A scene is just a series of shots. A sequence is just a series of scenes. A movie is just a series of sequences. But a great movie is so much more than just the sum of its parts: it’s the pace, the energy, the warmth of the worlds we love to live in. All the pieces matter. Maybe it’s a great performance or music cue. Maybe it’s the slick direction or snappy dialogue. Whatever the case, a movie’s grip on us largely depends on how many of these pieces we latch onto. Often it’s just about preference (we all have our own particular tastes and styles), but there’s a degree of objective awesomeness with which some movies are just plain gifted. Some of them just work. This column will take a look at some essential scenes from great movies (and some good-to-not-so-good movies), breaking them down into their component elements and discovering what makes them tick. These aren’t the films’ best scenes, necessarily, but they’re meant to be a representative sample, a snapshot of the film’s aesthetic and delivery. Let’s get started.
First up is the “celebrity poker” scene from Steven Soderbergh’s Ocean’s Eleven, a movie so goddamn cool that almost any moment might be worthy of this column. This one, though, is a five-minute bit in the first act that serves to introduce Brad Pitt’s character Rusty Ryan and his relationship with Danny Ocean (George Clooney). For the uninitiated, Danny and Rusty are out-of-work con men itching for a respite from boredom: Danny’s been serving a lengthy prison sentence after a heist-gone-wrong, while Rusty’s been cooling his heels in Las Vegas, giving poker lessons to actors. The plot demands that we get these two back together in order to kick off the action and get to The Big Heist, but all we know right now is that they haven’t spoken in some time and that Danny is on the hunt for his partner.
After a much-needed break (“I’m running away with your wife!”) Rusty returns to find his old buddy Danny in the mix. They share a long look that could mean anything from “How dare you?” to “Thank God you’re here!” Now we’ve got genuine dramatic stakes. Whereas we sympathized with Rusty a minute ago, we’re now in the actors’ position, a bit nervous and eager to understand the dynamic between these two. Since Soderbergh (and Ted Griffin’s screenplay) understand that there’s no reason for two characters who already know something to explain it to each other, the actors flesh out the pair’s backstory through a series of tense questions and ambiguous answers: we know the Incan headdress score went tits-up, but we don’t actually know who was responsible or how these two feel about each other.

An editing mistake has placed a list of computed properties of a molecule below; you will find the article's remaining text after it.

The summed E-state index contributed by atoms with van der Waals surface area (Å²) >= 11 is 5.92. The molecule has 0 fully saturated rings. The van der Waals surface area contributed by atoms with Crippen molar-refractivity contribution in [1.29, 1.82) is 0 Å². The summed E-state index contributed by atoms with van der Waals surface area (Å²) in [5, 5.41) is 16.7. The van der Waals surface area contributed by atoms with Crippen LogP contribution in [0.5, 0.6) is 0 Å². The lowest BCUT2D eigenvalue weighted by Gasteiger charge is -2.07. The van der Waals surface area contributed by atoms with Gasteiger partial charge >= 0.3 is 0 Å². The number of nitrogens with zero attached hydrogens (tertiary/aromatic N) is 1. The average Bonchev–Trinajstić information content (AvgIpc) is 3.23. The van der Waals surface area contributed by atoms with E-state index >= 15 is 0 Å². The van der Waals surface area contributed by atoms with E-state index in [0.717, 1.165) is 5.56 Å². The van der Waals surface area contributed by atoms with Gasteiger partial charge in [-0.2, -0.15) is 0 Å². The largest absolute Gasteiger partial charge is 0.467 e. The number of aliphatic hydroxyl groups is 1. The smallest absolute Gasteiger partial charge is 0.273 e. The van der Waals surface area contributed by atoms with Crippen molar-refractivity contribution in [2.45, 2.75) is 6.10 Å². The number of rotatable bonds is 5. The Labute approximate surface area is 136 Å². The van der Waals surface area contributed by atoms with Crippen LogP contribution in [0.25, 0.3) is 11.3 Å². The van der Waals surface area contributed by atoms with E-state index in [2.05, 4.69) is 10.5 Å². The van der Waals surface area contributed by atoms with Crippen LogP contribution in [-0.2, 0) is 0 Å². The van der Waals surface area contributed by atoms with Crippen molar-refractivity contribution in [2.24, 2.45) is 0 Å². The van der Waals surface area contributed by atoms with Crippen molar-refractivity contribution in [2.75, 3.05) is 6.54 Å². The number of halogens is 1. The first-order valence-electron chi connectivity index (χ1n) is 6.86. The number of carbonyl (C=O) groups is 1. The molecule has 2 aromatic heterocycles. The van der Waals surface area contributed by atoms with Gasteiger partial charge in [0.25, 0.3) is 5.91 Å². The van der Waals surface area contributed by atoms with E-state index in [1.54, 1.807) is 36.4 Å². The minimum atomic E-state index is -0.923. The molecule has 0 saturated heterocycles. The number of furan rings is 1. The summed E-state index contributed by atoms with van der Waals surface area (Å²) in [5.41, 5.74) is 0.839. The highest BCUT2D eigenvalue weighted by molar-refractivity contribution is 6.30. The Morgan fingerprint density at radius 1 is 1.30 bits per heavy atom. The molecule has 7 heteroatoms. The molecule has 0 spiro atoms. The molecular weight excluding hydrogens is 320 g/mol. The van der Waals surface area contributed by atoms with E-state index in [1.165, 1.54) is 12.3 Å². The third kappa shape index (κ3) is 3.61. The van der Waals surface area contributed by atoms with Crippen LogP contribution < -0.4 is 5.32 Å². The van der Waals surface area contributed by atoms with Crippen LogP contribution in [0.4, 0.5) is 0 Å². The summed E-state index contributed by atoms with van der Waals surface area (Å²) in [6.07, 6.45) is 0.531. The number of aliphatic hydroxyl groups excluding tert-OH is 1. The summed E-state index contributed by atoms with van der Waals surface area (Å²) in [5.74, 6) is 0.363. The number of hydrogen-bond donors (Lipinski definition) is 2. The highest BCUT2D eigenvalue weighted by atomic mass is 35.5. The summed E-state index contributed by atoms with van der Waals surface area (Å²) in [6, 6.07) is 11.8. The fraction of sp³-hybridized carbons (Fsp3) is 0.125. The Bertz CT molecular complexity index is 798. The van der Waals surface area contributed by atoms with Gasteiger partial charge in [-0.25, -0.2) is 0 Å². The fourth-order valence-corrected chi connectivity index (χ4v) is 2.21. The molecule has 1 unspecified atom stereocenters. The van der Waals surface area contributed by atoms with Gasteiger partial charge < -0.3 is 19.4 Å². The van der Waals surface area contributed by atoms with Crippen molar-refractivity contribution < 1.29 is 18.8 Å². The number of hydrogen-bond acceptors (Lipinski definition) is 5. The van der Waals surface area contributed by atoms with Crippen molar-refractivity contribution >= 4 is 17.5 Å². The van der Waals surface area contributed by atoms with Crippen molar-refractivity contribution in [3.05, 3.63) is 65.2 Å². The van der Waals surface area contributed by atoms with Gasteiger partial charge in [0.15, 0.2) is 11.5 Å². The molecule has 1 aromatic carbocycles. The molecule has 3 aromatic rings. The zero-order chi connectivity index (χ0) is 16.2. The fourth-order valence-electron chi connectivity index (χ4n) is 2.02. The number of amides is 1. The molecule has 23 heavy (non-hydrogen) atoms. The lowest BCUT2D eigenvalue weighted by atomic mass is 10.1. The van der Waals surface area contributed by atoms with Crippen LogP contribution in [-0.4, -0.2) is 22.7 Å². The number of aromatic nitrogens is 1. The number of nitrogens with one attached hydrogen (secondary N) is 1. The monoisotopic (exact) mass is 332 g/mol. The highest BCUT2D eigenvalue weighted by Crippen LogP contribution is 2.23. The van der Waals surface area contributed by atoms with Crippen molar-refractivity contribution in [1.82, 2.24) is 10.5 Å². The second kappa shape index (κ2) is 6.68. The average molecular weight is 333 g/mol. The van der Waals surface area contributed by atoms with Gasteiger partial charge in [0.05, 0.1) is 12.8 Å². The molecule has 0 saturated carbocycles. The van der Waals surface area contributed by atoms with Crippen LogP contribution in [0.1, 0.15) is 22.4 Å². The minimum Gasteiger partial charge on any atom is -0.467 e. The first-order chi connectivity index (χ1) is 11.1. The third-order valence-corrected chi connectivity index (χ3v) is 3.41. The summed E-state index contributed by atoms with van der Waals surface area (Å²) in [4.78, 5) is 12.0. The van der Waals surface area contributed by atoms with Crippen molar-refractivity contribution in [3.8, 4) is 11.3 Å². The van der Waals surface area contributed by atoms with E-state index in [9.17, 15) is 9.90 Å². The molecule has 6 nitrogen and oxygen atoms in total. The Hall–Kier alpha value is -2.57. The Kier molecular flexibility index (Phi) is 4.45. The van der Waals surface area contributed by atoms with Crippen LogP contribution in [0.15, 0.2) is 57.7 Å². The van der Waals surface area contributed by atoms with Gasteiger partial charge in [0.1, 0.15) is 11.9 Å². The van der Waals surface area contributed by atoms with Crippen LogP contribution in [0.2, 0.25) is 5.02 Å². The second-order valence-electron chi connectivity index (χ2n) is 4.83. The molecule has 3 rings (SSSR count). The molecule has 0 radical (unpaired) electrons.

It feels for a while like Rusty might be using this opportunity to one-up Danny, to use his students as a proxy to show off his own skills, but it only takes another longing look or two for us to realize that he and Danny are working together. Rusty, having properly stoked his marks’ fires, bails on the hand and lets their egos take over. It’s important that they bite, not just because they’re gullible young people trying to show off, but because it renews the old dynamic between Danny and Rusty and pushes us into the next act of the film. Danny, the good cop, the smooth operator, sticks the landing: “Not sure what the four nines does, but the ace, I think, is pretty high.” Did Rusty feed him cards, or is Danny just that good? Either way, it worked. They’re both warmed up and ready to get down to serious business. It’s the kind of cool and confident sleight of hand that Ocean’s Eleven will make a habit of for the next two hours, a deceptively brilliant scene that serves plot, backstory, and character all at the same time.
Plus, there are scantily-clad ladies dancing in the background.
*The best and most ridiculous example of this is later in Eleven, when he munches on shrimp cocktail (complete with napkin and sauce) while talking to Matt Damon’s Linus Caldwell at a valet station.